Constitutional Law Keyed to Stone
Corporation of Presiding Bishop of the Church of Jesus Christ of Latter-day Saints v. Amos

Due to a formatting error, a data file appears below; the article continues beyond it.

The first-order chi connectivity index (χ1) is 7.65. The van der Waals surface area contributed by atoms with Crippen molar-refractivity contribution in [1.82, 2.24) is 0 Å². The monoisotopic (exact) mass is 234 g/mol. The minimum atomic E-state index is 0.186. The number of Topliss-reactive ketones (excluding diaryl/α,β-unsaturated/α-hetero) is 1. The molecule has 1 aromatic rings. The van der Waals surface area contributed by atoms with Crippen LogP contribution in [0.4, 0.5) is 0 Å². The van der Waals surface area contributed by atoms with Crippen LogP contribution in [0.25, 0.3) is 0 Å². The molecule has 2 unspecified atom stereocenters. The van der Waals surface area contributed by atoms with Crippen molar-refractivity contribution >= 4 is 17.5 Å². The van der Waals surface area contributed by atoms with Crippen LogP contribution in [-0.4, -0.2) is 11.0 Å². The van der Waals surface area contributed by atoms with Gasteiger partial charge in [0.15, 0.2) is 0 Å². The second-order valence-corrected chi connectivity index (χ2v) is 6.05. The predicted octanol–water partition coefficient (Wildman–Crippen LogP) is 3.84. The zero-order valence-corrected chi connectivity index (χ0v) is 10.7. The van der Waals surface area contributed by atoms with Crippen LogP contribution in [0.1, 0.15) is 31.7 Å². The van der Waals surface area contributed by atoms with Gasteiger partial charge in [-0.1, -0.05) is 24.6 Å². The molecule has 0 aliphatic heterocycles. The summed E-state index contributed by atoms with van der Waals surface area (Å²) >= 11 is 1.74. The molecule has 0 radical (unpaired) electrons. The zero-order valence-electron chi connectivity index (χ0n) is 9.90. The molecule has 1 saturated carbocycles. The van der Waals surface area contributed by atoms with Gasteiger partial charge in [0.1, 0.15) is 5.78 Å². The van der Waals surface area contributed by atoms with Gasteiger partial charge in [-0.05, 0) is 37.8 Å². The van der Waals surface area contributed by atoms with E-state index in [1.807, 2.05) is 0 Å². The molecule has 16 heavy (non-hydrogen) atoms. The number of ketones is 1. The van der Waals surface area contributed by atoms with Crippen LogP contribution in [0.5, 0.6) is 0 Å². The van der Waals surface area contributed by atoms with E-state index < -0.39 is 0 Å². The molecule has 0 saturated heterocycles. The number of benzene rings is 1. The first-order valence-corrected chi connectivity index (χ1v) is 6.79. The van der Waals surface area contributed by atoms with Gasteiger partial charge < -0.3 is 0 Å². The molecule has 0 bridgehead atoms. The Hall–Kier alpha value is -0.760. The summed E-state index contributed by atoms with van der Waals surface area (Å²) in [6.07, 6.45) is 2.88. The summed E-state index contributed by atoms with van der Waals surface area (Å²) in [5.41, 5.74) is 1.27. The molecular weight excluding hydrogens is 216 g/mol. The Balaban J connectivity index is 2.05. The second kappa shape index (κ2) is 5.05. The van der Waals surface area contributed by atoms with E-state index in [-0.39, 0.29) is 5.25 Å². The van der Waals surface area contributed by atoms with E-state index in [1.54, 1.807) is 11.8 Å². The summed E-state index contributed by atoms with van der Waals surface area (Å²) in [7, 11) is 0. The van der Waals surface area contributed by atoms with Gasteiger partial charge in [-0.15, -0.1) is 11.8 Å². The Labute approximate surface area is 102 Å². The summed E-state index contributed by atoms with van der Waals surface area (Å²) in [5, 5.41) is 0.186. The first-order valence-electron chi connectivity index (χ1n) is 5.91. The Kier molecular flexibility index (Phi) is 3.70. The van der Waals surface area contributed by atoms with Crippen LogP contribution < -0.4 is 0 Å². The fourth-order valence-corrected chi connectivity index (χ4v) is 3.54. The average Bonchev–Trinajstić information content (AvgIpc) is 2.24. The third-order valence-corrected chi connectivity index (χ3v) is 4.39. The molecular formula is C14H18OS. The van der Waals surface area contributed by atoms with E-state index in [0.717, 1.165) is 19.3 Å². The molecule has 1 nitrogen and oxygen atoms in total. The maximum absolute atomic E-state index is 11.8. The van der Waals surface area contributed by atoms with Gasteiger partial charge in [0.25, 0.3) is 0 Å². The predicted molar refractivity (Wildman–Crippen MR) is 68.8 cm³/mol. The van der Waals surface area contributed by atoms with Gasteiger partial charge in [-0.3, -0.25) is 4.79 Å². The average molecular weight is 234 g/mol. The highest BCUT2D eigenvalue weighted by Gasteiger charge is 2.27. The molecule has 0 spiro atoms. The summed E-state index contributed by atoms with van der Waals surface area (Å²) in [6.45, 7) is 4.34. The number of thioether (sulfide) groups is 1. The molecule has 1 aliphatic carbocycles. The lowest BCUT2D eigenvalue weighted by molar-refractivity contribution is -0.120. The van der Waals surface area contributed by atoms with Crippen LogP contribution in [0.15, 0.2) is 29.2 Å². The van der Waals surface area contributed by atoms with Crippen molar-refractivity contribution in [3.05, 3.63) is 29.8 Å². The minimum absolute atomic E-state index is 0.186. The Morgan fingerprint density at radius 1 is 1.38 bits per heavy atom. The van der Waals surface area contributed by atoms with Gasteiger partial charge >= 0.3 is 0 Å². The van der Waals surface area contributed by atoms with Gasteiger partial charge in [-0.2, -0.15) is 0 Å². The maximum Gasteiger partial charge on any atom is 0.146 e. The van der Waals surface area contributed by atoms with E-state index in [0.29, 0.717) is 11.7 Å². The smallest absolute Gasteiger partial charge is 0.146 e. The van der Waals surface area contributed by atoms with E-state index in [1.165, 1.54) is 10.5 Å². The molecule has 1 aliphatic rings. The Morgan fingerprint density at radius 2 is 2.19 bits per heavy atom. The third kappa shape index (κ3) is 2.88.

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The Appellee was a janitor at a nonprofit facility open to the public and run by the Mormon Church. The Appellee was fired because he failed to qualify for a certificate stating he was a member of the church and that he was eligible to attend its temples because he observed the church’s standards involving church attendance, tithing and abstinence from caffeine, alcohol and tobacco. The district court held that Section:702 of the Act, allowing a secular nonprofit organization to discriminate in employment on the basis of religion, violated the Establishment Clause of the First Amendment of the Constitution. The Supreme Court of the United States (Supreme Court) used the Lemon test to check the constitutionality of the exemption of religious organizations from religious discrimination laws. “Under the Lemon analysis, it is a permissible legislative purpose to alleviate significant governmental interference with the ability of religious organizations to define and carry out their relig ious missions.” The state’s interest in guarding against interference in religion allows it to not require religious organizations to strictly follow laws that apply to others. The exemption is rationally related to this end that it seeks to further.
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